House Republicans Launch Impeachment Inquiry Into Joe Biden

Hageman promises to be ‘heavily involved’ in impeachment process

  • Published In: Politics
  • Last Updated: Sep 13, 2023

House Speaker Kevin McCarthy (R-Calif.) announced the launch of a formal impeachment inquiry into President Joe Biden on Tuesday. (AP Photo/J. Scott Applewhite)

By Jacob Gardenswartz

Special to the Wyoming Truth

This story was updated with comments from U.S. Sen. John Barrasso (R., Wyo.) on September 13, 2023 as of 11 a.m. MT.

WASHINGTON — The U.S. House returned to work on Tuesday with a tremendous amount to do and little time to do it.

Unless Congress acts, the federal government will run out of money at midnight on Oct. 1, forcing the shutdown of all but the most essential functions. On that same date, the farm bill — a package of agricultural spending provisions authorized every five years — will expire, imperiling crucial aid for farms and food assistance programs throughout the country. There’s also a White House supplemental budget request to fund disaster aid and assistance for Ukraine and the national defense authorization bill, not to mention all the usual work of House committees and caucuses.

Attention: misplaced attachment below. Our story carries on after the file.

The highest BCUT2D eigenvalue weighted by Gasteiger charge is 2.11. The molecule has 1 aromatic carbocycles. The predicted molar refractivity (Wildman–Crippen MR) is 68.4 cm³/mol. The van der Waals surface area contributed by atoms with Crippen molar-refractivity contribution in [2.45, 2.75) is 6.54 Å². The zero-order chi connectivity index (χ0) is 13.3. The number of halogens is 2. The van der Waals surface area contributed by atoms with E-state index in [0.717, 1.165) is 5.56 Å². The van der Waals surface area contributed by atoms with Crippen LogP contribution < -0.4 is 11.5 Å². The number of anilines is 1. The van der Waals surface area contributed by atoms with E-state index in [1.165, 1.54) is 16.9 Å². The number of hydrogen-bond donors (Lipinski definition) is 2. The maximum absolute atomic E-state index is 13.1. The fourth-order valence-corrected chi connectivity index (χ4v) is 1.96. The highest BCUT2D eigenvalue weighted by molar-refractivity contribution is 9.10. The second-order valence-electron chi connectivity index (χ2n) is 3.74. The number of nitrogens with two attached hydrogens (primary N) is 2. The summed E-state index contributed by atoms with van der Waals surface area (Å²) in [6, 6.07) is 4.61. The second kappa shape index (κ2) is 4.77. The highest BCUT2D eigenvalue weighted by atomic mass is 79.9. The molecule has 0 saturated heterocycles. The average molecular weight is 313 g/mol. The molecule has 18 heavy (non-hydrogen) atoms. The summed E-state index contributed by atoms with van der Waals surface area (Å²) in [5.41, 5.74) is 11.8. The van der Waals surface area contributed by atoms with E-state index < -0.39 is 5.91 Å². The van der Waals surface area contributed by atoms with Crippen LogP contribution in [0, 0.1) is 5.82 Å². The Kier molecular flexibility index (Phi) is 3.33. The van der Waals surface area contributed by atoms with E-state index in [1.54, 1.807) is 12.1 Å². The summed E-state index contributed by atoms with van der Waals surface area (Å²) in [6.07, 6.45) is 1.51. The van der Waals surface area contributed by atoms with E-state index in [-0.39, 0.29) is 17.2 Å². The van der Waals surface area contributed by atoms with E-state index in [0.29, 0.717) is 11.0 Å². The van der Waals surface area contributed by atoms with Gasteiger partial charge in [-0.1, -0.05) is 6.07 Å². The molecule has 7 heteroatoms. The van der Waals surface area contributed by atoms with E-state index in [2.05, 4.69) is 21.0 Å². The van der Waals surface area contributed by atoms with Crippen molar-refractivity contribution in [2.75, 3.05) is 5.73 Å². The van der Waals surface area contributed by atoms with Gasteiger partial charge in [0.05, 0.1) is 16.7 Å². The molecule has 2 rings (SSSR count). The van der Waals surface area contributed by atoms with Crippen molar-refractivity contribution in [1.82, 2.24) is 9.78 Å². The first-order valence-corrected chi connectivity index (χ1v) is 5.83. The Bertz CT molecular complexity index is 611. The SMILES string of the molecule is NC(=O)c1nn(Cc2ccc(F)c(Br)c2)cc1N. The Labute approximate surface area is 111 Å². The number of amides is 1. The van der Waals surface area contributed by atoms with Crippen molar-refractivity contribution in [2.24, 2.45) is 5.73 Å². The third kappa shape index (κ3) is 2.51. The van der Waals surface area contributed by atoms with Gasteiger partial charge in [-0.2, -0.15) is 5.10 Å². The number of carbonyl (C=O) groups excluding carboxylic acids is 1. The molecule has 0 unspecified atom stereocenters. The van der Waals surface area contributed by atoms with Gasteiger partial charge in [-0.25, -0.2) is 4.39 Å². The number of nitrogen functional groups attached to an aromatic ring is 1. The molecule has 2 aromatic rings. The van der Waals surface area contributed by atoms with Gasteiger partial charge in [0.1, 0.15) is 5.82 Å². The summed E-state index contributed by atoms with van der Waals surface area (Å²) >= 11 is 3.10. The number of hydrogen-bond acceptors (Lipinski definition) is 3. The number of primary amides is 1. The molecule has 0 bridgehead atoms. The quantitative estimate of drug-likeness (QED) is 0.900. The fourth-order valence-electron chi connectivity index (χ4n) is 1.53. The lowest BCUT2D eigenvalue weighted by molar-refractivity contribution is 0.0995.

But in remarks Tuesday morning, Speaker Kevin McCarthy (R-Calif.) addressed none of the above matters. Instead, he directed top committee chairmen to launch an impeachment inquiry into President Joe Biden, leveling numerous allegations of wrongdoing that, he claimed, point to a “culture of corruption” in the White House.

“These are allegations of abuse of power, obstruction and corruption. And they warrant further investigation by the House of Representatives,” McCarthy said. “We are committed to getting the answers for the American public — nothing more, nothing less. We will go wherever the evidence takes us.”

Though Republicans allege Biden was involved in his son Hunter’s foreign business dealings, they’ve yet to find any conclusive evidence tying him to the work.  (AP Photo/Evan Vucci) 

In doing so, McCarthy gave into the demands of the most right-leaning members of his caucus who have long called for Biden to be removed from office, chief among them Rep. Harriet Hageman (R-Wyo.).

In a statement following McCarthy’s remarks, the Wyoming congresswoman “commend[ed]” the House Speaker “for his leadership on this important issue and for his decision to move forward with the inquiry.” Highlighting her position on the House Judiciary Committee, where any eventual articles of impeachment would first be brought, she promised to be “heavily involved” and a “leader” in the process.

Democrats — and some Republicans — show little interest in impeachment

As expected, Democratic leaders in the House lambasted the decision, claiming it would only further imperil the important work of the body.